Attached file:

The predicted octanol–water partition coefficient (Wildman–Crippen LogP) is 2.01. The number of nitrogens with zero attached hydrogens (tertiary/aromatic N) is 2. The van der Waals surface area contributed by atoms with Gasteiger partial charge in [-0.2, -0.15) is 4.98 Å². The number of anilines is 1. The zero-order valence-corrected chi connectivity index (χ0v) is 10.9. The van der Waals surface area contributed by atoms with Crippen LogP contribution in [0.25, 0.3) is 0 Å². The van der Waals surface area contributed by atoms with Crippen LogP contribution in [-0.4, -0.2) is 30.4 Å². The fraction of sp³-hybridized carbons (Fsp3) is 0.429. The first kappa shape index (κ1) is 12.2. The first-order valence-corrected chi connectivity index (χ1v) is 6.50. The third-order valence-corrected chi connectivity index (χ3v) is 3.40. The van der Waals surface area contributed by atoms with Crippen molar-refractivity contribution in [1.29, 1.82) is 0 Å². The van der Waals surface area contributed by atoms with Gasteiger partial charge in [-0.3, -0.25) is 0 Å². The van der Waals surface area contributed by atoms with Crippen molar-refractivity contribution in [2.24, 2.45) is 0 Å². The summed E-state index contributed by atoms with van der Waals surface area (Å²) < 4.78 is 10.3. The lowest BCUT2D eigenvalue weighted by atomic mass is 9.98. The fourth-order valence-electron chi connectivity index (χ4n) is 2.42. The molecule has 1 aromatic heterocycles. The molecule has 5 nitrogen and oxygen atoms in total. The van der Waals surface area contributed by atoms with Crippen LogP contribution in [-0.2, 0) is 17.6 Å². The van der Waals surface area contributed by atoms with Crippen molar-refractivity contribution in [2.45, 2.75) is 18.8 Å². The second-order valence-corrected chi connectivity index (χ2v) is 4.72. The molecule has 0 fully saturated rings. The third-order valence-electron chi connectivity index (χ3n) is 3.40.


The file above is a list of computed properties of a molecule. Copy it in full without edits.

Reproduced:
The predicted octanol–water partition coefficient (Wildman–Crippen LogP) is 2.01. The number of nitrogens with zero attached hydrogens (tertiary/aromatic N) is 2. The van der Waals surface area contributed by atoms with Gasteiger partial charge in [-0.2, -0.15) is 4.98 Å². The number of anilines is 1. The zero-order valence-corrected chi connectivity index (χ0v) is 10.9. The van der Waals surface area contributed by atoms with Crippen LogP contribution in [0.25, 0.3) is 0 Å². The van der Waals surface area contributed by atoms with Crippen LogP contribution in [-0.4, -0.2) is 30.4 Å². The fraction of sp³-hybridized carbons (Fsp3) is 0.429. The first kappa shape index (κ1) is 12.2. The first-order valence-corrected chi connectivity index (χ1v) is 6.50. The third-order valence-corrected chi connectivity index (χ3v) is 3.40. The van der Waals surface area contributed by atoms with Crippen molar-refractivity contribution in [1.29, 1.82) is 0 Å². The van der Waals surface area contributed by atoms with Gasteiger partial charge in [-0.3, -0.25) is 0 Å². The van der Waals surface area contributed by atoms with Crippen molar-refractivity contribution in [2.24, 2.45) is 0 Å². The summed E-state index contributed by atoms with van der Waals surface area (Å²) < 4.78 is 10.3. The lowest BCUT2D eigenvalue weighted by atomic mass is 9.98. The fourth-order valence-electron chi connectivity index (χ4n) is 2.42. The molecule has 1 aromatic heterocycles. The molecule has 5 nitrogen and oxygen atoms in total. The van der Waals surface area contributed by atoms with Crippen LogP contribution in [-0.2, 0) is 17.6 Å². The van der Waals surface area contributed by atoms with Crippen molar-refractivity contribution in [2.45, 2.75) is 18.8 Å². The second-order valence-corrected chi connectivity index (χ2v) is 4.72. The molecule has 0 fully saturated rings. The third-order valence-electron chi connectivity index (χ3n) is 3.40.